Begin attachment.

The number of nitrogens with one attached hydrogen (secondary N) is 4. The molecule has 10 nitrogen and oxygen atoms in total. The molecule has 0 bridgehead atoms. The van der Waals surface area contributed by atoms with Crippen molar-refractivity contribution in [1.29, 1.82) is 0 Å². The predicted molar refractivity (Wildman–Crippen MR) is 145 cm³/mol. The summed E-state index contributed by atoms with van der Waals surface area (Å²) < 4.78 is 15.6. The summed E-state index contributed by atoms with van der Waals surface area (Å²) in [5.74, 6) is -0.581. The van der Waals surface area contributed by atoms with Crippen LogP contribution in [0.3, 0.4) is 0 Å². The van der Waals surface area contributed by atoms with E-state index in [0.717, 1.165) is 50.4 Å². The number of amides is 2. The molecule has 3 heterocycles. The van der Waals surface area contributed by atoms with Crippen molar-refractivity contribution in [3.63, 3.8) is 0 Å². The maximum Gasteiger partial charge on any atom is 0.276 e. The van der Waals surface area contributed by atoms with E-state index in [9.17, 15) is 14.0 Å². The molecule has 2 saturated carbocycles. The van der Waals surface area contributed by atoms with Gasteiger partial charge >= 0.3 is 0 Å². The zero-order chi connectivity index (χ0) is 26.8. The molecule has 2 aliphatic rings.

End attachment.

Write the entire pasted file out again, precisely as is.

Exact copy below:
The number of nitrogens with one attached hydrogen (secondary N) is 4. The molecule has 10 nitrogen and oxygen atoms in total. The molecule has 0 bridgehead atoms. The van der Waals surface area contributed by atoms with Crippen molar-refractivity contribution in [1.29, 1.82) is 0 Å². The predicted molar refractivity (Wildman–Crippen MR) is 145 cm³/mol. The summed E-state index contributed by atoms with van der Waals surface area (Å²) < 4.78 is 15.6. The summed E-state index contributed by atoms with van der Waals surface area (Å²) in [5.74, 6) is -0.581. The van der Waals surface area contributed by atoms with Crippen LogP contribution in [0.3, 0.4) is 0 Å². The van der Waals surface area contributed by atoms with E-state index in [0.717, 1.165) is 50.4 Å². The number of amides is 2. The molecule has 3 heterocycles. The van der Waals surface area contributed by atoms with Crippen molar-refractivity contribution in [3.63, 3.8) is 0 Å². The maximum Gasteiger partial charge on any atom is 0.276 e. The van der Waals surface area contributed by atoms with E-state index in [9.17, 15) is 14.0 Å². The molecule has 2 saturated carbocycles. The van der Waals surface area contributed by atoms with Gasteiger partial charge >= 0.3 is 0 Å². The zero-order chi connectivity index (χ0) is 26.8. The molecule has 2 aliphatic rings.